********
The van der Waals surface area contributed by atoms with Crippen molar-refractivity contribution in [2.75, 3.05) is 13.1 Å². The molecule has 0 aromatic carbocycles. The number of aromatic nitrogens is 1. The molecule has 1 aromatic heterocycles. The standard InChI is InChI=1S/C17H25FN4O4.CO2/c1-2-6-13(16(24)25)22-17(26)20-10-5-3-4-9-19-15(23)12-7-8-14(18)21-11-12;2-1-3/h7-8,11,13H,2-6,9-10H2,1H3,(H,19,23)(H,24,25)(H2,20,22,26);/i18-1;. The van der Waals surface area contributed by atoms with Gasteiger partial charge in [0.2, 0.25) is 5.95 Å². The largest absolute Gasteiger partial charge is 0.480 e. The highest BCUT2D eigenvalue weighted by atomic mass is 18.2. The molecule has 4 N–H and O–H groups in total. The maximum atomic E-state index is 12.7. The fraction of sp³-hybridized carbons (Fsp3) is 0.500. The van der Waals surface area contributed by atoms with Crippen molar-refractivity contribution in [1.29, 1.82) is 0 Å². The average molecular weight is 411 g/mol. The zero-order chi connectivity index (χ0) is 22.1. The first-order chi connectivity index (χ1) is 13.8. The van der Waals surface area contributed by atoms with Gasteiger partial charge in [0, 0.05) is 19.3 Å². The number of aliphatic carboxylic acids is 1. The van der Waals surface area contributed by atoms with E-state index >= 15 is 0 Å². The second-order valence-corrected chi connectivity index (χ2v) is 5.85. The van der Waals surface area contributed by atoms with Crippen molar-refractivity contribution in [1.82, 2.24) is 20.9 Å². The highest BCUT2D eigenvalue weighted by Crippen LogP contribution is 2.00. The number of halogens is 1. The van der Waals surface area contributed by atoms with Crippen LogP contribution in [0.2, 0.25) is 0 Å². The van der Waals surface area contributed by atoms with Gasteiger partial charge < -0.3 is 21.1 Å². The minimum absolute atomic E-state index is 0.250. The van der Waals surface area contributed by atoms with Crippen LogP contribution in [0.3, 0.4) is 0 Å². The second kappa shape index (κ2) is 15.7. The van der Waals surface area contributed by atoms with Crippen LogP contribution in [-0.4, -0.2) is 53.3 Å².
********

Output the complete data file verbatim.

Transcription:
The van der Waals surface area contributed by atoms with Crippen molar-refractivity contribution in [2.75, 3.05) is 13.1 Å². The molecule has 0 aromatic carbocycles. The number of aromatic nitrogens is 1. The molecule has 1 aromatic heterocycles. The standard InChI is InChI=1S/C17H25FN4O4.CO2/c1-2-6-13(16(24)25)22-17(26)20-10-5-3-4-9-19-15(23)12-7-8-14(18)21-11-12;2-1-3/h7-8,11,13H,2-6,9-10H2,1H3,(H,19,23)(H,24,25)(H2,20,22,26);/i18-1;. The van der Waals surface area contributed by atoms with Gasteiger partial charge in [0.2, 0.25) is 5.95 Å². The largest absolute Gasteiger partial charge is 0.480 e. The highest BCUT2D eigenvalue weighted by atomic mass is 18.2. The molecule has 4 N–H and O–H groups in total. The maximum atomic E-state index is 12.7. The fraction of sp³-hybridized carbons (Fsp3) is 0.500. The van der Waals surface area contributed by atoms with Crippen molar-refractivity contribution in [1.29, 1.82) is 0 Å². The average molecular weight is 411 g/mol. The zero-order chi connectivity index (χ0) is 22.1. The first-order chi connectivity index (χ1) is 13.8. The van der Waals surface area contributed by atoms with Gasteiger partial charge in [0, 0.05) is 19.3 Å². The number of aliphatic carboxylic acids is 1. The van der Waals surface area contributed by atoms with E-state index >= 15 is 0 Å². The second-order valence-corrected chi connectivity index (χ2v) is 5.85. The van der Waals surface area contributed by atoms with Crippen molar-refractivity contribution in [1.82, 2.24) is 20.9 Å². The highest BCUT2D eigenvalue weighted by Crippen LogP contribution is 2.00. The number of halogens is 1. The van der Waals surface area contributed by atoms with Crippen LogP contribution in [0.2, 0.25) is 0 Å². The van der Waals surface area contributed by atoms with Gasteiger partial charge < -0.3 is 21.1 Å². The minimum absolute atomic E-state index is 0.250. The van der Waals surface area contributed by atoms with Crippen LogP contribution in [0.3, 0.4) is 0 Å². The second kappa shape index (κ2) is 15.7. The van der Waals surface area contributed by atoms with Crippen LogP contribution in [-0.4, -0.2) is 53.3 Å².